In some respects, Jimmie “J.J.” Walker could be considered an iconic entertainer. After all, he was an object of obvious affection to those who came of age while watching the popular CBS comedy series “Good Times” during its successful run from 1974 to 1979. It earned him a pair of Golden Globe nominations and established his catch-phrase “Dyn-O-Mite!” as a part of the cultural vernacular, where it still lingers today.
A string of subsequent television appearances, stints as a deejay, various movie roles, a Grammy nominated-comedy album, and a best-selling autobiography further fortified his indelible presence, but these days it’s his hawking for a Medicare insurance plan — which naturally incorporates his famous byword — that’s reestablished his presence with those of his generation.
Nevertheless, the role Walker relishes most is that of a stand-up comedian, an ongoing pursuit that will bring him to the Bird & The Book in Maryville for two shows, Friday, March 25, and Saturday March 26.
Walker, who, in an interview with CNN, described himself as a “realist independent,” comes across as a pragmatist who doesn’t necessarily align himself with any one point of view, political or otherwise. Yet he quickly concedes that with the divide and dissent that’s so prevalent these days, making people laugh isn’t necessarily as easy as it once was.
“Political correctness has made it a challenge,” he said when asked about the obstacles entertainers often need to overcome. “That’s the problem. It just depends on who you are. I think this society has become very factionalized, where people have their group and everybody has their people. The universality of comedy is gone. You find your own little niche, whoever it may be.”
He cites certain comedians that seem have specific followings — Jerry Seinfeld, Katt Williams, Jay Leno, Larry the Cable Guy, Gabriel Iglesias and Jeff Foxworthy, among them — while suggesting that it’s culture and ethnicity that appeals to audiences nowadays.
“There’s comedy for different segments of the population,” he said. “Hispanic comedy for Hispanics, Black comedy for Black people, gay comedy for gay people, Filipino comedy for Filipinos. And the list goes on and on.”
While some might remember Walker for the goofy characters he portrayed early on, it appears as if he’s attempting to shed that persona, at least when it comes to his own personal perspective. It’s also apparent that he veers towards the middle of the road, often despite the expectations of others.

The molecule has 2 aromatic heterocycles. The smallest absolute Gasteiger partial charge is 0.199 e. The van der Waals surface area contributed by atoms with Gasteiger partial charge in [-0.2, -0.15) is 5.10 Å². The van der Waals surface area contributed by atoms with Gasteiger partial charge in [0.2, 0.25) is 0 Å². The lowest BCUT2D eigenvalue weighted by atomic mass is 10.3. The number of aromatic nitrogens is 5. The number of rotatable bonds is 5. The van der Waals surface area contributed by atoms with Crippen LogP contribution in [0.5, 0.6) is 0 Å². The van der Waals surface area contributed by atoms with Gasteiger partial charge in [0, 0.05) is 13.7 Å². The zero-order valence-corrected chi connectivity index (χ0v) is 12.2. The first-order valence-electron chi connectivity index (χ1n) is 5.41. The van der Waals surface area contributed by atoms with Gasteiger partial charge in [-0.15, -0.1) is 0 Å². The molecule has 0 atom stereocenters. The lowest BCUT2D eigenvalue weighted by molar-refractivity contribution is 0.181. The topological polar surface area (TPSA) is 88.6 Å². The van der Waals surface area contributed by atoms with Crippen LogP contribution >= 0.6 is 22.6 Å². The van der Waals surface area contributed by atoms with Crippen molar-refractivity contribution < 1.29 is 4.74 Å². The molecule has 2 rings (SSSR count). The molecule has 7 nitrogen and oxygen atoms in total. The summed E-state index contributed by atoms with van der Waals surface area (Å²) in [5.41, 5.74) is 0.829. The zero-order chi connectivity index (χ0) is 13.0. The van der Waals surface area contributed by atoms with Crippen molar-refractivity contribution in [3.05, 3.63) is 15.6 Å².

“There aren’t many people like me who are universal and want to be universal,” he said. “People have their people. Everyone has their crowd. I’m in the third or fourth strata of comics. Those guys I mentioned are at the top. They can do whatever they want.”
That attitude, he said, factors into today’s divide.
“Both sides have their own sensibility, where they feel their side is right, and the other side isn’t worth listening to,” Walker said. “Look at Al Gore. He lost in 2000. And when he lost, of course he wasn’t happy about it. But everybody said, ‘Okay, now we’ve got to get back to our regular lives, we’ve got to make that crossover. I don’t think we’re capable of doing that now.”
Walker mentions popular podcaster Joe Rogan as an example of someone who attempts to give equal time to people with opposing political persuasions.
“Joe brings both sides on his radio show, but people are upset with certain people he gets on,” he said. “That seems wrong to me. Both sides should be listened to, and then you can make your choices. Today people tend to think that the other side is completely ignorant, nonsensical, and we hate them. I’m not that way.”
Neither does he think of himself as any sort of groundbreaker, despite the fact that “Good Times” was television’s first African American, two-parent family sitcom. He defers to Dick Gregory, Flip Wilson and, yes, Bill Cosby, as comedians that broke the color barrier and found a mainstream audience. As far as his own show is concerned, he gives credit to executive producer Norman Lear for bringing it to fruition.
“Norman pushes those kind of envelopes,” Walker said. “That’s his deal. Even at the age of 99, nearly 100, he’s still out there. He goes to the office every day. He writes. He’s in there. He’s still doing it.”
Asked if he tends to look back his own career and marvel at his own accomplishments, he demure once again
“Not ever,” he said emphatically. “I’m just a road guy.”